http://en.wikipedia.org/wiki/Timothy_Gallwey
    The "inner game" is based upon certain principles in which an individual uses non-judgmental observations of critical variables, with the purpose of being accurate about these observations. If the observations are accurate, the person's body will adjust and correct automatically to achieve best performance. Gallwey was one of the first to demonstrate a comprehensive method of coaching that could be applied to many situations, and found himself lecturing more often to business leaders in the U.S. than to sports people.

    Tim Gallwey's work went on to found the current movement in business coaching, life coaching and executive coaching. One of the most well known exponents of business coaching is Sir John Whitmore, who popularised Graham Alexander's and Alan Fine's GROW model of the coaching process.

    In every human endeavor there are two arenas of engagement: the outer and the inner. The outer game is played on an external arena to overcome external obstacles to reach an external goal. The inner game takes place within the mind of the player and is played against such obstacles as fear, self-doubt, lapses in focus, and limiting concepts or assumptions. The inner game is played to overcome the self-imposed obstacles that prevent an individual or team from accessing their full potential.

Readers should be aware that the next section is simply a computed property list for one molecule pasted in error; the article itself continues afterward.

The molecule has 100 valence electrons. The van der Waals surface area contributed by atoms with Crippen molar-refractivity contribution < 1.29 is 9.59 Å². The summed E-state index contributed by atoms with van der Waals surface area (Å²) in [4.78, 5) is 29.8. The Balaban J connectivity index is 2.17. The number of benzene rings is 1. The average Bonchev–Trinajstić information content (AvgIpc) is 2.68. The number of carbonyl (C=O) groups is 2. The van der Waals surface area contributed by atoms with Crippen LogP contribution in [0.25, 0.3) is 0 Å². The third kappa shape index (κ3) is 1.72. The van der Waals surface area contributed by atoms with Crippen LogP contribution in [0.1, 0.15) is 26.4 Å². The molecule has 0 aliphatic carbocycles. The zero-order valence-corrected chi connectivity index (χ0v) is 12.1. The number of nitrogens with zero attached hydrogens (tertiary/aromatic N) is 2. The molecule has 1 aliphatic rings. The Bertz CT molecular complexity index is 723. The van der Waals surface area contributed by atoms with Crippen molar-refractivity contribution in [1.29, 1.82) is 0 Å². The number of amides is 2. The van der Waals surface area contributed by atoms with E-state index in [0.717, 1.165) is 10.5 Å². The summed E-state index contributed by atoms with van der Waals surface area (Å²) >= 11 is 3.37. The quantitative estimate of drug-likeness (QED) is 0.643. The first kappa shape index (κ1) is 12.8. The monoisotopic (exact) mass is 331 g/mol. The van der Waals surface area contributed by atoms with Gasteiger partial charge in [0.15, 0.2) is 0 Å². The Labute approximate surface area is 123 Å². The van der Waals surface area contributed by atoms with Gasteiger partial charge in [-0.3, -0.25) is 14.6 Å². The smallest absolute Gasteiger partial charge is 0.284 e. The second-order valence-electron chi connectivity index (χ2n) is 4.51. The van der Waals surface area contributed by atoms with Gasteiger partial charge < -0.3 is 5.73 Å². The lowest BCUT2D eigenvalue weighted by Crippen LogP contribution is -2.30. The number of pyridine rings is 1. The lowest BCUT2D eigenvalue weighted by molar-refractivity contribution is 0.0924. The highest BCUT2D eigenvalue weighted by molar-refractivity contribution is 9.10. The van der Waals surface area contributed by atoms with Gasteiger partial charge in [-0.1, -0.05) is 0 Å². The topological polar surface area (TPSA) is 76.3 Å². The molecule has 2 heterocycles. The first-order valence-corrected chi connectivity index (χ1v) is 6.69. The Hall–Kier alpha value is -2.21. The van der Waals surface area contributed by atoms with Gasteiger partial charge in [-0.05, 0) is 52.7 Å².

An argument is two people sharing their ignorance.

    A discussion is two people sharing their understanding, even when they disagree.

  9. #169
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    Quote Originally Posted by Vasilisa View Post
    I try not to get involved with threads requesting xNFP-only perspective or advice. I actually didn't feel like I should post in this thread because it is titled INFJs from the perspectives of other types, and I am one. But I loved Saturned's post so much.

    I've talked about aspects of this issue (only from a personal perspective, not so much a functionalist one) that I see in myself on the forum in a lot of different threads. I'm sorry if this seems nauseatingly self-referential. Its a chronology sharing my experiences of trying to grow in understanding of myself and toward others. Maybe other INFJs can relate and the other types can see something of value.



    If NFPs feel its not safe to freely share thoughts on Fi sometimes or that the INFP type is prejudiced against, I can definitely relate because here Fe gets railed against hard and often. But if its done in reaction to some personal pain someone experiences in real life or is cathartic in some way, I have empathy for that, and theres not much point in denying what they go through, or getting outwardly defensive. I just try to speak for myself.


    Great post of quotes that relate to what we are discussing! I know I have felt very similar many times in interactions with others. Learning about MBTI more has actually helped me to be more verbal about what I need instead of remaining annoyed and silent.